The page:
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LGBTQ Pride Month: Serving All Who Serve

By Lieutenant Nicholas Grant, Ph.D., ABPP
June 10, 2022

Pride month celebration
DOD Graphic

A pivotal moment in the Lesbian, Gay, Bisexual, Transgender and Queer (LGBTQ) Rights Movement started early in the morning of June 28, 1969, at the Stonewall Inn, a New York City bar where members of the community often gathered. The events that took place that evening and the subsequent five days of local protests are often identified as where Pride began and are the reason June is celebrated as LGBTQ Pride Month in the United States each year. Today, Pride celebrations draw millions of people and often include parades, memorials, and other events that both remember those who have lost their lives to HIV/AIDS or hate crimes, and celebrate the impact that LGBTQ people have had on history around the world.

Less commonly known about this history is that Marsha P. Johnson and Sylvia Rivera, two transgender women of color, emerged from the Stonewall uprising as leaders in what was then known as the Gay Liberation Movement. Johnson and Rivera became the first trans women of color to lead an organization in the United States when they founded Street Transvestite Action Revolutionaries (STAR) and STAR House, the first LGBTQ youth shelter in North America. They were motivated by their recognition of the increased risks of danger for LGBTQ youth in New York City, and, more specifically, for transgender youth, who were often faced with discrimination and prejudice, family rejection, and homelessness.

Johnson and Rivera's early insights are strong examples of examining societal influence on marginalized groups. Today, the current prevailing theory used when conducting research and informing care with members of the LGBTQ community remains the minority stress theory. It puts forth that the stressors faced by marginalized communities are unique, chronic, and socially based, and increased experience of such stressors contribute to greater risk of psychological distress and physical health issues. As the field of LGBTQ health has expanded over time, increased research funding has granted a more robust understanding of the unique needs and experiences of LGBTQ individuals, including the health disparities they may face. While there is limited data on LGBTQ military personnel, it is notable that they experience similar stressors to the larger LGBTQ community while also serving on active duty. Understanding the specific mental health needs of the community at large can help inform the care and support provided to LGBTQ service members and help strengthen care quality within the military health care system.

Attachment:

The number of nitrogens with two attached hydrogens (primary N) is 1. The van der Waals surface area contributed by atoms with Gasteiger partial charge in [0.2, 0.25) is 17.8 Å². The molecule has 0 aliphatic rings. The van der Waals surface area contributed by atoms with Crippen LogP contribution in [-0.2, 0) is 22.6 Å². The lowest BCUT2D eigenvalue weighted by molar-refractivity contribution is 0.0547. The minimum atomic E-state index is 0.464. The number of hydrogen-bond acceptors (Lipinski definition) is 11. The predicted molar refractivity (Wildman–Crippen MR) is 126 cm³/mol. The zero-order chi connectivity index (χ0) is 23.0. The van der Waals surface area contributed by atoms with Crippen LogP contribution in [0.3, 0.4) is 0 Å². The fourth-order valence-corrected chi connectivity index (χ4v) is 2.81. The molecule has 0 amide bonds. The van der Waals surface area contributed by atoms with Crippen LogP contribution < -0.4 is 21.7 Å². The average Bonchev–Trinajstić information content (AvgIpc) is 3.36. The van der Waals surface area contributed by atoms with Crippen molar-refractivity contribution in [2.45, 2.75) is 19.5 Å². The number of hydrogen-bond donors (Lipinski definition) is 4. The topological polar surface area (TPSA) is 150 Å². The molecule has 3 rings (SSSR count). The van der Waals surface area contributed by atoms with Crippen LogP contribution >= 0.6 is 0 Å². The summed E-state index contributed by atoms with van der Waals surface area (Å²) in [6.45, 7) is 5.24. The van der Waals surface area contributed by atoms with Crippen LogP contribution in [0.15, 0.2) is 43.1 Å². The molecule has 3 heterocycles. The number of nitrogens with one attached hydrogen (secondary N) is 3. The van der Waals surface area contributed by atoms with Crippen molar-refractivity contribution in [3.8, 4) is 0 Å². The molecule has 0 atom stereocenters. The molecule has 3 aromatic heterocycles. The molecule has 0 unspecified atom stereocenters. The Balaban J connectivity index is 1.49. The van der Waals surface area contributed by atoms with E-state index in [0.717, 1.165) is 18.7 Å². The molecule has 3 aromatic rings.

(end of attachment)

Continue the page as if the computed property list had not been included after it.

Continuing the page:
The following are current key highlights from the field at large that should be taken into consideration when working with individuals who belong to both LGBTQ and military communities: